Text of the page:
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Re: Why people care about GG?

Let me join with Bob here and say that I think that the CBC documentaries stand with (and, in the case of the Solitude Trilogy, perhaps above) Gould's greatest piano accomplishments--and I consider Gould to be the greatest pianist of the 20th century. I suspect that interest in these documentaries will continue,and they will be fully appreciated someday,perhaps after all current list members have joined Glenn.
-----Original Message-----
From: Elmer Elevator <bobmer@javanet.com>
To: f_minor-og@email.rutgers.edu <f_minor-og@email.rutgers.edu>
Date: Wednesday, January 05, 2000 2:16 AM
Subject: Re: Why people care about GG?

> Do you think Glenn would have made recordings if he didn't need to?  I realize this is a poorly phrased question, but what I am getting at is how much do you really think GG cared about those who listen(ed) to his music?
> Any thoughts?
> Charlie
Don't you think if Bach wasn't forgotten and there would be no need in a reviver of his piano music, there would [be] no Gould: he would've dissolved in the vast ocean of other skilled pianists?

Juozas Rimas

No, I don't think this at all. It's only with our hindsight that we think Bach played some special role in Gould's career. (I, for example, first fell in love with Gould's Mozart; it was years before I discovered he didn't like Mozart, and years before I was at all interested in his or anyone's Bach. If Bach had never existed, Gould's recordings would still be the centerpiece of my classical collection.)

Gould the youth and young man was blossoming -- actually an exploding volcano seems a more apt image -- into an artist obsessed with not simply the possibilities of the keyboard, but of all music and eventually of all sound. (It's somewhat surprising to me that he didn't try to improve the piano itself -- does anyone know if he ever experimented with this?) He didn't need any particular composer to bring this vision and obsession to life and fruition.

His technical skills and talent alone would have landed him his youthful concerts and a recording contract. But more important than his Goldberg breakthrough was his unique abandonment of the concert stage to explore the complete possibilities of the recording studio. Amazingly after all Gould's success in the studio, I don't think another classical musical artist has ever dared to take so revolutionary a stance. It can't possibly be that all his pianist peers enjoy all the mandatory touring; rather I see it as a reflection of the unique strength of Gould's vision and decision. Many must have told him he was committing career suicide. (The mythic aspect of Gould's stance is reflected in the movie "Diva," about a coloratura soprano who only sings operas and concerts, but refuses ever to be recorded. She calls the mechanical capture of her voice "le viol" -- rape.)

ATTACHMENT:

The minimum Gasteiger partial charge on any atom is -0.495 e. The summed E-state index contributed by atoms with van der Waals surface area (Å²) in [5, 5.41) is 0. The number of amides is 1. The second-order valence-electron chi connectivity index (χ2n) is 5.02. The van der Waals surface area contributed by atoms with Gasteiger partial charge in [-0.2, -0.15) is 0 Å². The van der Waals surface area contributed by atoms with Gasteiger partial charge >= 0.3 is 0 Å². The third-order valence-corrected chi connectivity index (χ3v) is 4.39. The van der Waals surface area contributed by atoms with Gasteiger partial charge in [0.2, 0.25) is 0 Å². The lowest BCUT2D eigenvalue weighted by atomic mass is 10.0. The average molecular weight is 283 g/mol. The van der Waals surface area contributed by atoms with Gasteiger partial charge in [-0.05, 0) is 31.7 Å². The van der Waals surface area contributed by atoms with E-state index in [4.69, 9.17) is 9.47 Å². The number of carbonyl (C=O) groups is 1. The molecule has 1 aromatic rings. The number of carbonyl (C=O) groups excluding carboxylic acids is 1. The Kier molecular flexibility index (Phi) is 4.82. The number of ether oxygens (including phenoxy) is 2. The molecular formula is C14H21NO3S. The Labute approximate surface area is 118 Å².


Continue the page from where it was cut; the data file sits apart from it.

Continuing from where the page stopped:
How the world would have welcomed Gould under different "what if" scenarios is impossible to say. But what Gould would have made of himself under any circumstances is very clear: One way or the other, he would have created a huge volume of unique, remarkable achievements in the arts. He would have stood out like a beacon from his peers. And I'm certain many aspects of his style and personality and intellect would have caught the attention and admiration of many people like us even without Bach or the Goldberg Variations.

What is important -- harkening back to the first question in this thread -- is that Gould felt compelled throughout his life to communicate with a lot of people. Though personally shy, he had an enormous passion to be heard. Not by a mass audience like Petulia Clark or the Beatles -- this inherently involves commercial compromise -- but an audience looking, as he was, for perfection, rare beauty and emotion, for greatness. Chiefly through the piano and the composers he was interested in, he had messages for people. He could not have contented himself with playing the piano and being the only listener. Bach and Mozart and Gibbons had yet-unexpressed things to say to many people, and Gould saw himself as their best, perhaps their only true messenger, the decoder of their musical and emotional messages.

Listen to his CBC documentaries; we consider them something of a footnote or oddity in his career, but he was incapable of making ordinary, standard, predictable things in any field he set his hand to. They remain to this day deeply fascinating, entirely unique achievements in what can only be called, because of them, the Art of Radio.

In general, though, these trains of musing are best expressed with "If my grandmother had wheels, she'd be a roller skate."

Bob Merkin
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